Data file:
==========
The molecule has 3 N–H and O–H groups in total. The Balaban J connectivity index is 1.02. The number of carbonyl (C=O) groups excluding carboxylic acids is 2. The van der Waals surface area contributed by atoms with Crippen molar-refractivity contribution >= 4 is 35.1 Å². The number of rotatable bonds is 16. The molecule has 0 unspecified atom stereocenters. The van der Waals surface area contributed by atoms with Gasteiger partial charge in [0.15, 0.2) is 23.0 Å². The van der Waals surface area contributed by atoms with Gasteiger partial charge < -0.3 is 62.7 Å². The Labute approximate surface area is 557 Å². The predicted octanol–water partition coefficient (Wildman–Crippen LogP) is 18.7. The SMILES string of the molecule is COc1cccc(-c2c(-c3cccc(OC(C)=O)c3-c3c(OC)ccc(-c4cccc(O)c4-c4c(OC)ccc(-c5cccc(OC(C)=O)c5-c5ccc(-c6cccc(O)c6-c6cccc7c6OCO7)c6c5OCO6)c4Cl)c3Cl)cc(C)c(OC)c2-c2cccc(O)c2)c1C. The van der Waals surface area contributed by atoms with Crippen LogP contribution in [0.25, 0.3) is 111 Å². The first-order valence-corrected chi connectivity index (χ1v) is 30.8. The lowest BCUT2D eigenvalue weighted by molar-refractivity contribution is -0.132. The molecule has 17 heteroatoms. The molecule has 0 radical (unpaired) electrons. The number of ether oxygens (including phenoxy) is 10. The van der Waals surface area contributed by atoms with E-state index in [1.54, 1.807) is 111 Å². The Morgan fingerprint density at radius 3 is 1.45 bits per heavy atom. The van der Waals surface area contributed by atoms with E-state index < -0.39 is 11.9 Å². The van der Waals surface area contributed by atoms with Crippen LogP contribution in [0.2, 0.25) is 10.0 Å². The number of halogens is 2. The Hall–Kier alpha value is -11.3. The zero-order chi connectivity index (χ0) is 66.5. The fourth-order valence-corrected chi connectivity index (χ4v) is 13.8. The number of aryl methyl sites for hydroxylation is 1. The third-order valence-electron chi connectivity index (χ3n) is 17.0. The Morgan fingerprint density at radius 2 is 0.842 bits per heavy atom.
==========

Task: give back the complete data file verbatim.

The molecule has 3 N–H and O–H groups in total. The Balaban J connectivity index is 1.02. The number of carbonyl (C=O) groups excluding carboxylic acids is 2. The van der Waals surface area contributed by atoms with Crippen molar-refractivity contribution >= 4 is 35.1 Å². The number of rotatable bonds is 16. The molecule has 0 unspecified atom stereocenters. The van der Waals surface area contributed by atoms with Gasteiger partial charge in [0.15, 0.2) is 23.0 Å². The van der Waals surface area contributed by atoms with Gasteiger partial charge < -0.3 is 62.7 Å². The Labute approximate surface area is 557 Å². The predicted octanol–water partition coefficient (Wildman–Crippen LogP) is 18.7. The SMILES string of the molecule is COc1cccc(-c2c(-c3cccc(OC(C)=O)c3-c3c(OC)ccc(-c4cccc(O)c4-c4c(OC)ccc(-c5cccc(OC(C)=O)c5-c5ccc(-c6cccc(O)c6-c6cccc7c6OCO7)c6c5OCO6)c4Cl)c3Cl)cc(C)c(OC)c2-c2cccc(O)c2)c1C. The van der Waals surface area contributed by atoms with Crippen LogP contribution in [0.25, 0.3) is 111 Å². The first-order valence-corrected chi connectivity index (χ1v) is 30.8. The lowest BCUT2D eigenvalue weighted by molar-refractivity contribution is -0.132. The molecule has 17 heteroatoms. The molecule has 0 radical (unpaired) electrons. The number of ether oxygens (including phenoxy) is 10. The van der Waals surface area contributed by atoms with E-state index in [1.54, 1.807) is 111 Å². The Morgan fingerprint density at radius 3 is 1.45 bits per heavy atom. The van der Waals surface area contributed by atoms with E-state index < -0.39 is 11.9 Å². The van der Waals surface area contributed by atoms with Crippen LogP contribution in [0.2, 0.25) is 10.0 Å². The number of halogens is 2. The Hall–Kier alpha value is -11.3. The zero-order chi connectivity index (χ0) is 66.5. The fourth-order valence-corrected chi connectivity index (χ4v) is 13.8. The number of aryl methyl sites for hydroxylation is 1. The third-order valence-electron chi connectivity index (χ3n) is 17.0. The Morgan fingerprint density at radius 2 is 0.842 bits per heavy atom.